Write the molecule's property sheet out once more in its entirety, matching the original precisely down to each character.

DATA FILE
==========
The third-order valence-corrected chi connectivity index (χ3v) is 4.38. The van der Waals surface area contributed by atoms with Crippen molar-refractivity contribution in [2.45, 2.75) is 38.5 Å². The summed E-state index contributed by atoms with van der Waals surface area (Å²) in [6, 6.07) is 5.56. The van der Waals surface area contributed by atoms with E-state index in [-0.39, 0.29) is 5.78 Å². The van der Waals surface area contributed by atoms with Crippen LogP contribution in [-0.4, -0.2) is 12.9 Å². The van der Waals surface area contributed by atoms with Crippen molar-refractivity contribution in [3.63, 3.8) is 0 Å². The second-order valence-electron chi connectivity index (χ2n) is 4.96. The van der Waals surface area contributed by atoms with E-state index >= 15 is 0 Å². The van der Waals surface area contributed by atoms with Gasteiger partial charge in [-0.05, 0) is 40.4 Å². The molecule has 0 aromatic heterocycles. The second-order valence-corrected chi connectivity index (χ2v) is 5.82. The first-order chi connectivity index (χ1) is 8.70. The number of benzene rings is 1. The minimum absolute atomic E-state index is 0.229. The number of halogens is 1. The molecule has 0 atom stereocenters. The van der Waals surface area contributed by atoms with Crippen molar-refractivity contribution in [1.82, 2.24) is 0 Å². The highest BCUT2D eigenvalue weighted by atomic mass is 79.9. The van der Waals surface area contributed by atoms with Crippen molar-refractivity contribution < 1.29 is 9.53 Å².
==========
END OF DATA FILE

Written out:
The third-order valence-corrected chi connectivity index (χ3v) is 4.38. The van der Waals surface area contributed by atoms with Crippen molar-refractivity contribution in [2.45, 2.75) is 38.5 Å². The summed E-state index contributed by atoms with van der Waals surface area (Å²) in [6, 6.07) is 5.56. The van der Waals surface area contributed by atoms with E-state index in [-0.39, 0.29) is 5.78 Å². The van der Waals surface area contributed by atoms with Crippen LogP contribution in [-0.4, -0.2) is 12.9 Å². The van der Waals surface area contributed by atoms with Crippen molar-refractivity contribution in [3.63, 3.8) is 0 Å². The second-order valence-electron chi connectivity index (χ2n) is 4.96. The van der Waals surface area contributed by atoms with E-state index >= 15 is 0 Å². The van der Waals surface area contributed by atoms with Gasteiger partial charge in [-0.05, 0) is 40.4 Å². The molecule has 0 aromatic heterocycles. The second-order valence-corrected chi connectivity index (χ2v) is 5.82. The first-order chi connectivity index (χ1) is 8.70. The number of benzene rings is 1. The minimum absolute atomic E-state index is 0.229. The number of halogens is 1. The molecule has 0 atom stereocenters. The van der Waals surface area contributed by atoms with Crippen molar-refractivity contribution in [1.82, 2.24) is 0 Å². The highest BCUT2D eigenvalue weighted by atomic mass is 79.9. The van der Waals surface area contributed by atoms with Crippen molar-refractivity contribution < 1.29 is 9.53 Å².